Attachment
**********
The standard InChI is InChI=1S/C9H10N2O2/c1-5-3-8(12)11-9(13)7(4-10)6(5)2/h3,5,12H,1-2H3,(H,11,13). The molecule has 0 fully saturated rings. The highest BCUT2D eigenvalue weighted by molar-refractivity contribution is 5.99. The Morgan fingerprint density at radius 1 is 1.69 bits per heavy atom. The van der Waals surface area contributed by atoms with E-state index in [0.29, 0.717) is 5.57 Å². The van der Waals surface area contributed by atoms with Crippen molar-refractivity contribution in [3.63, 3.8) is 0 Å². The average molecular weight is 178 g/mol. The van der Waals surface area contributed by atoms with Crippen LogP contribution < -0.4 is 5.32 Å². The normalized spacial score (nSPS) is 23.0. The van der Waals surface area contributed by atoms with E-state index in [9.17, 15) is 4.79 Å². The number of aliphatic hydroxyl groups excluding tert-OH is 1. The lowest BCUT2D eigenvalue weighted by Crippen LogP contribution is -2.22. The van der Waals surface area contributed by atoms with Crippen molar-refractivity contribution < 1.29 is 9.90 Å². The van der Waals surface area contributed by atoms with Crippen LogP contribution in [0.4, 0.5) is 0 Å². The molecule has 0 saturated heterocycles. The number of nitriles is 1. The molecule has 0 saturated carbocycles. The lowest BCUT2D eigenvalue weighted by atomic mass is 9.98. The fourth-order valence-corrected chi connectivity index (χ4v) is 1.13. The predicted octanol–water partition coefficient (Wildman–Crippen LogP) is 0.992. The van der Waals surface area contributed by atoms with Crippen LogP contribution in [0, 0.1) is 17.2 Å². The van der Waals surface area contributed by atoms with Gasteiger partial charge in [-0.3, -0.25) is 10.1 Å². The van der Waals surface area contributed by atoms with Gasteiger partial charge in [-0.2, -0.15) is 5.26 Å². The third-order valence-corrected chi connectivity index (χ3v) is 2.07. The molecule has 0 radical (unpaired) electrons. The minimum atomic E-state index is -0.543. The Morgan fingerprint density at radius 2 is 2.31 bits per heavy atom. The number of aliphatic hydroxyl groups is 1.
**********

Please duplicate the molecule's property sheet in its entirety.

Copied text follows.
The standard InChI is InChI=1S/C9H10N2O2/c1-5-3-8(12)11-9(13)7(4-10)6(5)2/h3,5,12H,1-2H3,(H,11,13). The molecule has 0 fully saturated rings. The highest BCUT2D eigenvalue weighted by molar-refractivity contribution is 5.99. The Morgan fingerprint density at radius 1 is 1.69 bits per heavy atom. The van der Waals surface area contributed by atoms with E-state index in [0.29, 0.717) is 5.57 Å². The van der Waals surface area contributed by atoms with Crippen molar-refractivity contribution in [3.63, 3.8) is 0 Å². The average molecular weight is 178 g/mol. The van der Waals surface area contributed by atoms with Crippen LogP contribution < -0.4 is 5.32 Å². The normalized spacial score (nSPS) is 23.0. The van der Waals surface area contributed by atoms with E-state index in [9.17, 15) is 4.79 Å². The number of aliphatic hydroxyl groups excluding tert-OH is 1. The lowest BCUT2D eigenvalue weighted by Crippen LogP contribution is -2.22. The van der Waals surface area contributed by atoms with Crippen molar-refractivity contribution < 1.29 is 9.90 Å². The van der Waals surface area contributed by atoms with Crippen LogP contribution in [0.4, 0.5) is 0 Å². The molecule has 0 saturated heterocycles. The number of nitriles is 1. The molecule has 0 saturated carbocycles. The lowest BCUT2D eigenvalue weighted by atomic mass is 9.98. The fourth-order valence-corrected chi connectivity index (χ4v) is 1.13. The predicted octanol–water partition coefficient (Wildman–Crippen LogP) is 0.992. The van der Waals surface area contributed by atoms with Crippen LogP contribution in [0, 0.1) is 17.2 Å². The van der Waals surface area contributed by atoms with Gasteiger partial charge in [-0.3, -0.25) is 10.1 Å². The van der Waals surface area contributed by atoms with Gasteiger partial charge in [-0.2, -0.15) is 5.26 Å². The third-order valence-corrected chi connectivity index (χ3v) is 2.07. The molecule has 0 radical (unpaired) electrons. The minimum atomic E-state index is -0.543. The Morgan fingerprint density at radius 2 is 2.31 bits per heavy atom. The number of aliphatic hydroxyl groups is 1.